It may be possible to estimate a nominal pulmonary blood flow ( Q ̇) during an exercise stress test via the algorithm used to estimate breath-by-breath alveolar CO2 production. Recently it has been demonstrated that by relating breath-to-breath fluctuations in alveolar CO2 production to breath-to-breath fluctuations in end-tidal CO2, an optimizing parameter related to Q ̇ can be determined that can be used to process the CO2 production fluctuations and minimize their variation. However, the reported values of Q ̇ using this procedure appear to be biased low. Using a computer simulation of gas exchange, we demonstrate that the estimate of Q ̇ is biased low when the nominal lung volume used in the alveolar gas exchange algorithm is too large. Furthermore, alveolar CO2 transport is determined by an integral of alveolar CO2 over the breath time and, thus, is a path-dependent quantity. The use of end-tidal CO2 fluctuations to approximate fluctuations in this integral contributes to an error in the estimation of Q ̇ which yields estimates that are biased low. Alternatively, the use of mean alveolar CO2 fluctuations yield more appropriate Q ̇ estimates. These results suggest practical implications for estimating effective pulmonary blood flow during an exercise stress test by using breath-to-breath estimates of mear alveolar CO2.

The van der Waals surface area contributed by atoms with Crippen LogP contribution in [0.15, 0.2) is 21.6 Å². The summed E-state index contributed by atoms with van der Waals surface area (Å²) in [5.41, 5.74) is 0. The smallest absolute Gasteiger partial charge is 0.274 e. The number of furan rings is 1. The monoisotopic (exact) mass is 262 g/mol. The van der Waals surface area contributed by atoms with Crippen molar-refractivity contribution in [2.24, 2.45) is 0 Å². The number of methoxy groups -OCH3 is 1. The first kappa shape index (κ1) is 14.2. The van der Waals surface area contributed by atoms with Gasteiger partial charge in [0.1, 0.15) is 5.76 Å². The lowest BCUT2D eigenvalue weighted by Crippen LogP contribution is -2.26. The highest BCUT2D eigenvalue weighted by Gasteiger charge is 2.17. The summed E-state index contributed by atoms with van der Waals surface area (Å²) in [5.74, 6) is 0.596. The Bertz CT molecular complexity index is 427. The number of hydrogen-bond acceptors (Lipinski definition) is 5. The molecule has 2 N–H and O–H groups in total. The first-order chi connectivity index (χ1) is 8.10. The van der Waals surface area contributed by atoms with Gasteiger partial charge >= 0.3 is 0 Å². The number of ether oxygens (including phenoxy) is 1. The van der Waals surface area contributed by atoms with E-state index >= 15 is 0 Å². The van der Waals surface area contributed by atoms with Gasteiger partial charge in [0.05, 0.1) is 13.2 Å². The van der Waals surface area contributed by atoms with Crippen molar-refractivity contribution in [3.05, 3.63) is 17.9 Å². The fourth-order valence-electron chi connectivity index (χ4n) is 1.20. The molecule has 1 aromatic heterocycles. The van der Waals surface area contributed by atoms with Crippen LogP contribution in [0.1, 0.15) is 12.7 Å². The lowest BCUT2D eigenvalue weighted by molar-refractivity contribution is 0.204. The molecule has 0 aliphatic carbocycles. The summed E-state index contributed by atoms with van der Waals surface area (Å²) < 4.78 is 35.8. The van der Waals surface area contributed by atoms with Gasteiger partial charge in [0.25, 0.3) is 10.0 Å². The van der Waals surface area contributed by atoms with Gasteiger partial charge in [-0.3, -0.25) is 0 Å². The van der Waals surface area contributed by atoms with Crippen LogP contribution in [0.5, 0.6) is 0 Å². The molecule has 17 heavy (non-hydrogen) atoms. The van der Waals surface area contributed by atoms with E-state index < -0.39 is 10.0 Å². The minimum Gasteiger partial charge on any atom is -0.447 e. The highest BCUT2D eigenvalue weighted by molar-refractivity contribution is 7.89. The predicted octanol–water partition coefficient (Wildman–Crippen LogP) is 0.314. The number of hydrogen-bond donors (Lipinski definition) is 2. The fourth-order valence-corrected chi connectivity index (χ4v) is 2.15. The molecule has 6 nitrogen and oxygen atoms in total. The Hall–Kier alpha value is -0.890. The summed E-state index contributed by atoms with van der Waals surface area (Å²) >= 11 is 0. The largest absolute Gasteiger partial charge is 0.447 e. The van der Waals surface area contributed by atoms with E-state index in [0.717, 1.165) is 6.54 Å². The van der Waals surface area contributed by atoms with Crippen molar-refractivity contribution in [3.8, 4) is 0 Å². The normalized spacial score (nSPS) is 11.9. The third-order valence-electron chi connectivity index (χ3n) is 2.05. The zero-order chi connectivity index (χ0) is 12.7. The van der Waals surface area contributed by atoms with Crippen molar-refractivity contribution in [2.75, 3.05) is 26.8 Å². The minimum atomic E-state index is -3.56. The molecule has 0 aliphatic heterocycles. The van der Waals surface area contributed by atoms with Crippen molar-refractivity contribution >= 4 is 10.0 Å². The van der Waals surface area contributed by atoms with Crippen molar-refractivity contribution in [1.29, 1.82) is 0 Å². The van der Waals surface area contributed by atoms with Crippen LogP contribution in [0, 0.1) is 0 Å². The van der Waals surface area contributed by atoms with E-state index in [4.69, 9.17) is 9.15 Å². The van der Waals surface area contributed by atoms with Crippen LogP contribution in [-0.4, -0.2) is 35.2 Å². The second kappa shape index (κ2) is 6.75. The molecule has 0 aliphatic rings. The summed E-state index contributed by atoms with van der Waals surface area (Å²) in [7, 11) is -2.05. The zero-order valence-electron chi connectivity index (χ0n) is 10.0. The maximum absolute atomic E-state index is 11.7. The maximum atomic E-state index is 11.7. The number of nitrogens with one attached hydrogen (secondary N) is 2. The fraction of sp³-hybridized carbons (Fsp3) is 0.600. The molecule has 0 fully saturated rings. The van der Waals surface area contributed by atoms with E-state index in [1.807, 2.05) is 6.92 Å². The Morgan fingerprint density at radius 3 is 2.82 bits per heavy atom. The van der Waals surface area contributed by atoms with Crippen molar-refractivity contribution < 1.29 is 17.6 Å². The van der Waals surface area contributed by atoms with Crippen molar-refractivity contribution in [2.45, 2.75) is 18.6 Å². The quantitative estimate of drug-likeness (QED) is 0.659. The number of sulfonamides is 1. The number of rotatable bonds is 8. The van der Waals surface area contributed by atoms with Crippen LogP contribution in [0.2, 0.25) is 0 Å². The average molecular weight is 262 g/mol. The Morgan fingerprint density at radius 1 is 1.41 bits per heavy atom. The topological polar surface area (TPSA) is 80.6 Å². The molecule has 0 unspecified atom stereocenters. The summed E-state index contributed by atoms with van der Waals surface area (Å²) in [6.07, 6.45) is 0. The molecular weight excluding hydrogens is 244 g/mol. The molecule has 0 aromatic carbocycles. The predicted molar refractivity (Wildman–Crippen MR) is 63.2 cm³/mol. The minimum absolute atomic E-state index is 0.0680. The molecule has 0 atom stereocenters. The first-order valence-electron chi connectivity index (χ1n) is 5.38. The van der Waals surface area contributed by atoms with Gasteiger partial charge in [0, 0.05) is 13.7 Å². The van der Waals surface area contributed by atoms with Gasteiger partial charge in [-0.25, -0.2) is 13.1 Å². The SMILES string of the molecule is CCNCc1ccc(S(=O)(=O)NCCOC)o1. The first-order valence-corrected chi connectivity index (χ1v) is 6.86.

ASJC Scopus subject areas
- Medicine (miscellaneous)